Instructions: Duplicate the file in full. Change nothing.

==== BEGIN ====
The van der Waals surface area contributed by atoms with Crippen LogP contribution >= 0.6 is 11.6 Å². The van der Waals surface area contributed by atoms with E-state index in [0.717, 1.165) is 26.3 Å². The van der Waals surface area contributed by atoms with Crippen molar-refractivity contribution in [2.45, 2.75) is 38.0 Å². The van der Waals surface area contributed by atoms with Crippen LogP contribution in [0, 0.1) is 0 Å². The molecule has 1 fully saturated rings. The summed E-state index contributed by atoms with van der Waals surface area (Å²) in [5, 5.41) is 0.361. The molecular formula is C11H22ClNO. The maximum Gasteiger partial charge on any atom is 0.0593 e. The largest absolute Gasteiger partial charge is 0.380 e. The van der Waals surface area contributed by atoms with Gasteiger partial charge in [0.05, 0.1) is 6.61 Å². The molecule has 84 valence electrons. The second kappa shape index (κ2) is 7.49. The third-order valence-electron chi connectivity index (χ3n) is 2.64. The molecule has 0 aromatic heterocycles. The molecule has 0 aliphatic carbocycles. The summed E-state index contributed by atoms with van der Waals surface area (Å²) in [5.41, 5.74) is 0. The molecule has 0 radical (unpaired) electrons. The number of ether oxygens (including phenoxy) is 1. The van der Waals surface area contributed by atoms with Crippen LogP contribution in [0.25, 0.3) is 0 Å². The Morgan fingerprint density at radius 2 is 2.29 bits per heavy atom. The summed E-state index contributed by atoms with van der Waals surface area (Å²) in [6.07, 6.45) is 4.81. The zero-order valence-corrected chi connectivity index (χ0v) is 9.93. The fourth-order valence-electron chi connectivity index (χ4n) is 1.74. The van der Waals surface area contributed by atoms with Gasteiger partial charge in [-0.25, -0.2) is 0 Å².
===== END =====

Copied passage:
The van der Waals surface area contributed by atoms with Crippen LogP contribution >= 0.6 is 11.6 Å². The van der Waals surface area contributed by atoms with E-state index in [0.717, 1.165) is 26.3 Å². The van der Waals surface area contributed by atoms with Crippen molar-refractivity contribution in [2.45, 2.75) is 38.0 Å². The van der Waals surface area contributed by atoms with Crippen LogP contribution in [0, 0.1) is 0 Å². The molecule has 1 fully saturated rings. The summed E-state index contributed by atoms with van der Waals surface area (Å²) in [5, 5.41) is 0.361. The molecular formula is C11H22ClNO. The maximum Gasteiger partial charge on any atom is 0.0593 e. The largest absolute Gasteiger partial charge is 0.380 e. The van der Waals surface area contributed by atoms with Gasteiger partial charge in [0.05, 0.1) is 6.61 Å². The molecule has 84 valence electrons. The second kappa shape index (κ2) is 7.49. The third-order valence-electron chi connectivity index (χ3n) is 2.64. The molecule has 0 aromatic heterocycles. The molecule has 0 aliphatic carbocycles. The summed E-state index contributed by atoms with van der Waals surface area (Å²) in [5.41, 5.74) is 0. The molecule has 0 radical (unpaired) electrons. The number of ether oxygens (including phenoxy) is 1. The van der Waals surface area contributed by atoms with Crippen LogP contribution in [0.25, 0.3) is 0 Å². The Morgan fingerprint density at radius 2 is 2.29 bits per heavy atom. The summed E-state index contributed by atoms with van der Waals surface area (Å²) in [6.07, 6.45) is 4.81. The zero-order valence-corrected chi connectivity index (χ0v) is 9.93. The fourth-order valence-electron chi connectivity index (χ4n) is 1.74. The van der Waals surface area contributed by atoms with Gasteiger partial charge in [-0.25, -0.2) is 0 Å².